Even with the best intentions and diligent efforts on the part of the city, change within city government takes time. Currently, the American Tiny House Association is laying the groundwork for what they call “tiny-friendly change” in communities throughout America. ATHA volunteers work with local governments to help them craft tiny-friendly ordinances. More collaboration is needed, however, between tiny house groups to push for more tiny-friendly building and zoning changes on the local level.
4. Texas is friendly to tiny house communities.
Texas is expansive, and rural communities are plentiful. These areas outside the city limits are typically not subject to zoning laws. Instead, homeowners comply with land use regulations and landowner rules. In contrast to city ordinance and zoning laws, land use regulations are less restrictive and more conducive to tiny home living.
Since the early 2000s, the tiny house movement has gained a following in Texas. As far back as 2014, the West Texas town of Spur declared itself the tiny house capital of the America when residents voted to do away with all building restrictions. Spur is so popular, city officials created a website, spurfreedom.org, to help newcomers move there. In Austin, Texas, four tiny home communities offer a refreshing alternative to the rising price tag of traditional homes. These lot rental fees range from $350 – $1,000 per month. One of these communities even offers a shared swimming pool, club house and outdoor fire pit. Just last week, city officials in Lake Dallas, Texas, announced plans to move forward with a tiny home village project dedicated to tiny homes on wheels, the first of its kind in America.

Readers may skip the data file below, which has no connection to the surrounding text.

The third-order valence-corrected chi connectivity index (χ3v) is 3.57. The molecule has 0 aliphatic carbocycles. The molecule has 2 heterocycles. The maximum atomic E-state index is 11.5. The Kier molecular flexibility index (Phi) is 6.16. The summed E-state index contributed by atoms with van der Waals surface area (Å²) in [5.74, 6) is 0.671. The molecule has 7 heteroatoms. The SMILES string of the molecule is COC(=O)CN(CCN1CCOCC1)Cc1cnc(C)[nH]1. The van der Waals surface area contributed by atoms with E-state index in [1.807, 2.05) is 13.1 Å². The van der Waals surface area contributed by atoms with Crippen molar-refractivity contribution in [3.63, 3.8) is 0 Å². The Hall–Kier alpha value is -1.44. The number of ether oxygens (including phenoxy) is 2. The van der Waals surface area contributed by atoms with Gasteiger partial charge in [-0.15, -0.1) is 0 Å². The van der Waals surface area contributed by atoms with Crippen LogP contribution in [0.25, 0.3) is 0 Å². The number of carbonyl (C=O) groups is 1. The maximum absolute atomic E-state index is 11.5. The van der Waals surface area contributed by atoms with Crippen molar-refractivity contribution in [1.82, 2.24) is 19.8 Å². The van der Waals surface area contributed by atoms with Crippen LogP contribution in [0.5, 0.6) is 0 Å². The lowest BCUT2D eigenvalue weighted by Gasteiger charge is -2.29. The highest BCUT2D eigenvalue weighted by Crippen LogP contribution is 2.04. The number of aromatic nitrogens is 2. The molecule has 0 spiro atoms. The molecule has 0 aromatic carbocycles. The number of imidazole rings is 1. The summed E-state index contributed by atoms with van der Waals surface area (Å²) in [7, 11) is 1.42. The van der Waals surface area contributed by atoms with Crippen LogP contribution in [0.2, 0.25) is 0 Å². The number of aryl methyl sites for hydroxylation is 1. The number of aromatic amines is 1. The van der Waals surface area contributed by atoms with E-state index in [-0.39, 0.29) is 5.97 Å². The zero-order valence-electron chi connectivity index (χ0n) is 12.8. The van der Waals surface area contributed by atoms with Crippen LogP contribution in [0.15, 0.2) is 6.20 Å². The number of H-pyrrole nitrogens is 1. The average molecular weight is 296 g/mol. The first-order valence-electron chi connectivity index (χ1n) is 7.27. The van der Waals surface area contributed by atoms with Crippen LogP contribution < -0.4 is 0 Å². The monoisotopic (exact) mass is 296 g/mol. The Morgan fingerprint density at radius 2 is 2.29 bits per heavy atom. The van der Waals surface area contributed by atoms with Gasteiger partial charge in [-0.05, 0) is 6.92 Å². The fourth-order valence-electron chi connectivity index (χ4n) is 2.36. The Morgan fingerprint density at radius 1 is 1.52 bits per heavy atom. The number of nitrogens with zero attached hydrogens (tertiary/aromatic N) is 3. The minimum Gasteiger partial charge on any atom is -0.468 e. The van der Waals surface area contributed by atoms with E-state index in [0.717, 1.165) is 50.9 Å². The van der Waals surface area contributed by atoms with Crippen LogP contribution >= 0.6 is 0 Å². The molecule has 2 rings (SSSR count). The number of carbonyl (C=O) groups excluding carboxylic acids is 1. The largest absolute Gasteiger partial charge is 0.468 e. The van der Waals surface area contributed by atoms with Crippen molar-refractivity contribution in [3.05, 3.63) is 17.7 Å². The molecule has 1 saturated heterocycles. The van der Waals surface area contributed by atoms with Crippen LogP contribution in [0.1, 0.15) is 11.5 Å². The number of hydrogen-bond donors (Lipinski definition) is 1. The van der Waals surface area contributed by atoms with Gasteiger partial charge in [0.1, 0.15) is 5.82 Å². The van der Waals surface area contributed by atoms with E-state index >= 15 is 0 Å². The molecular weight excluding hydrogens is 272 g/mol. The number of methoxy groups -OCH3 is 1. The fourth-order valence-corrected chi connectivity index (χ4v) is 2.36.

If you don’t want to live in any of these communities, don’t worry, Texas is not the only tiny-loving state. North Carolina, Georgia, California, Colorado and Florida are also tiny-friendly. Home search websites can also help you find you the tiny house of your dreams.